Do you know a hero when you see one? There is currently some conflict in CO about erecting a statue of a hero: Navy SEAL Daniel Dietz of Littleton CO. He was on a 4 man mission behind enemy lines in Afghanistan in June 2005, when the SEALs were out numbered but fought beyond bravely on. Of the four only one survived. Type SEALs, Daniel Dietz, Michael Patrick Murphy, Matthew Axleson, Medal of Honor into your search engine read… because of their actions on that day–they ensured/enabled the survival of their fellow brother.
We are surrounded by real heroes-and many time we don’t even know it. Because of them, others live. Because of them, we live in peace and freedom in the midst of war and strife. Because of them, we have hope.
This link will connect you to 10 Lessons learned from a janitor.
Some veterans/heroes bear visible signs of their service: a missing limb, a jagged scar, a certain haunted look in the eye. Others may carry the evidence inside them: a pin holding a bone together, a piece of shrapnel in the leg – – – or perhaps another sort of inner steel: the soul’s alloy forged in the refinery of adversity .Except in parades, however, the men and women who have kept America safe wear no badge or emblem.
You can’t tell a vet/hero just by looking.He is the cop on the beat who spent six months in Saudi Arabia sweating two gallons a day making sure the armored personnel carriers didn’t run out of fuel.
He is the barroom loudmouth, dumber than five wooden planks, whose overgrown frat-boy behavior is outweighed a hundred times in the cosmic scales by four hours of exquisite bravery near the 38th parallel.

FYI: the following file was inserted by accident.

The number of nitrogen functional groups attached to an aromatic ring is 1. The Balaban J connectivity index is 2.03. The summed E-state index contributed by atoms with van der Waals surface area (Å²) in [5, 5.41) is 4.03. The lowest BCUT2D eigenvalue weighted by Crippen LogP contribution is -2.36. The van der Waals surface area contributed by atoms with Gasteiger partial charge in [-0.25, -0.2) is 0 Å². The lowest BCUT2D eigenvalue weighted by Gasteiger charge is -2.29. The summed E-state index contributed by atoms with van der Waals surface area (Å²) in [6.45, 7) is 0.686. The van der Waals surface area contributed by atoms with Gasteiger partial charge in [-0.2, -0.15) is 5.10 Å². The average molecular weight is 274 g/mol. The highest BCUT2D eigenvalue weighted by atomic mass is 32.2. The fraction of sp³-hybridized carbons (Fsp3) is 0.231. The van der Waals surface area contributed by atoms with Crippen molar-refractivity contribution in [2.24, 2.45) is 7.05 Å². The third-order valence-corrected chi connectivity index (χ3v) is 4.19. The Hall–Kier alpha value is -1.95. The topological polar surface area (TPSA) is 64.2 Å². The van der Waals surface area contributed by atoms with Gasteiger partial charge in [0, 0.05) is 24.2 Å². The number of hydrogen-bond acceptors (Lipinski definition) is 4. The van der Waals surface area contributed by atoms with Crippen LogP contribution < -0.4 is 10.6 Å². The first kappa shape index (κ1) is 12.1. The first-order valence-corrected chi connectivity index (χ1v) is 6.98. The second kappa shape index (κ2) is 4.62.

She – or he – is the nurse who fought against futility and went to sleep sobbing every night for two solid years in DaNang.
He is the POW who went away one person and came back another – or didn’t come back at all.
He is the Quantico drill instructor that has never seen combat – but has saved countless lives by turning slouchy, no-account rednecks and gang members into Marines, and teaching them to watch each other’s backs.
He is the parade-riding Legionnaire who pins on his ribbons and medals with a prosthetic hand.
He is the career quartermaster who watches the ribbons and medals pass him by.
He is the three anonymous heroes in The Tomb Of The Unknowns, whose presence at the Arlington National Cemetery must forever preserve the memory of all the anonymous heroes whose valor dies unrecognized with them on the battlefield or in the ocean’s sunless deep.
He is the old guy bagging groceries at the supermarket – palsied now and aggravatingly slow – who helped liberate a Nazi death camp and who wishes all day long that his wife were still alive to hold him when the nightmares come.
He is an ordinary and yet an extraordinary human being a person who offered some of his life’s most vital years in the service of his country, and who sacrificed his ambitions so others would not have to sacrifice theirs.
He is a soldier and a savior and a sword against the darkness, and he is nothing more than the finest, greatest testimony on behalf of the finest, greatest nation ever known.
So remember, each time you see someone who has served our country, just lean over and say “Thank You.” That’s all most people need, and in most cases it will mean more than any medals they could have been awarded or were awarded.
Two little words that mean a lot, “THANK YOU”.